Nobel Prize 2017: Richard H. Thaler Wins Nobel for Economic Science

Jon Howard
October 11, 2017

USA academic Richard Thaler, who helped popularise the idea of "nudging" people towards doing what was best for them, won the 2017 Nobel Economics Prize on Monday for his work on how human nature affects supposedly rational markets.

Thaler developed the theory of "mental accounting", explaining how people simplify financial decision-making by creating separate accounts in their minds, focusing on the narrow impact of each individual decision rather than its overall effect.

In 2001, Thaler along with Shlomo Benartzi of the UCLA Anderson School of Management, addressed the issue of using behavioral economics to increase employee saving.

Thaler, a professor of behavior science and economics at the University of Chicago, took home one of the most prestigious prizes in the field of economics for his contributions to the study of incorporating "psychologically realistic assumptions into analyses of economic decision-making".

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Thaler co-authored a book with Harvard's Cass R. Sunstein called "Nudge: Improving Decisions about Health, Wealth, and Happiness".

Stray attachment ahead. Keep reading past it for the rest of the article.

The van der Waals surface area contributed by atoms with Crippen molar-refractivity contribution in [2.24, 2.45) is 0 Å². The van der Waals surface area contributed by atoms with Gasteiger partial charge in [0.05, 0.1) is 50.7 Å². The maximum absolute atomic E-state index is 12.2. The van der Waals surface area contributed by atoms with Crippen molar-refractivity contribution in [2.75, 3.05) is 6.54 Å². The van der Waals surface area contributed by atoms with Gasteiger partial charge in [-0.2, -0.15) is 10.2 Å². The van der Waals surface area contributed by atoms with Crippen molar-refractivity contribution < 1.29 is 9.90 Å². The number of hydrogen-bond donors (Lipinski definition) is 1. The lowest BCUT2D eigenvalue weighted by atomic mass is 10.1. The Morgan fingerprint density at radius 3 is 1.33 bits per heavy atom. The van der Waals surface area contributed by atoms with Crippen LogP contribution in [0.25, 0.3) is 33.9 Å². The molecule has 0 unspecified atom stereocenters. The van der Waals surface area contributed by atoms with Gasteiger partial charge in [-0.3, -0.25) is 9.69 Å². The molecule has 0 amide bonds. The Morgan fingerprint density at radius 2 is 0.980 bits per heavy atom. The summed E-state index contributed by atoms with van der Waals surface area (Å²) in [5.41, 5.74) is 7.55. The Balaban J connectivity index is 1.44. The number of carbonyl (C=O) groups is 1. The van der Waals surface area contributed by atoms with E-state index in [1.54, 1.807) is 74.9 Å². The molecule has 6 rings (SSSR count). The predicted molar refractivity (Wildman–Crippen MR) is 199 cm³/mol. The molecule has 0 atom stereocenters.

"I don't know about you, but I'm nervous, and it seems like when investors are nervous, they're prone to being spooked", Mr. Thaler said, "Nothing seems to spook the market" and if the gains are based on tax-reform expectations, "surely investors should have lost confidence that that was going to happen". It was not part of the original group of awards set out in dynamite tycoon Nobel's 1895 will.

While Americans have dominated the Nobel science and economics prizes, another category of researchers - women - have been few and far between. The Royal Swedish Academy of Sciences noted that Thaler, in his applied work, demonstrated how nudging may help people exercise better self-control when saving for retirement, as well as in other contexts.

The last of the Nobel prizes to be awarded this year is something of an outlier — Alfred Nobels will didnt call for its establishment and it honors a science that many doubt is a science at all.

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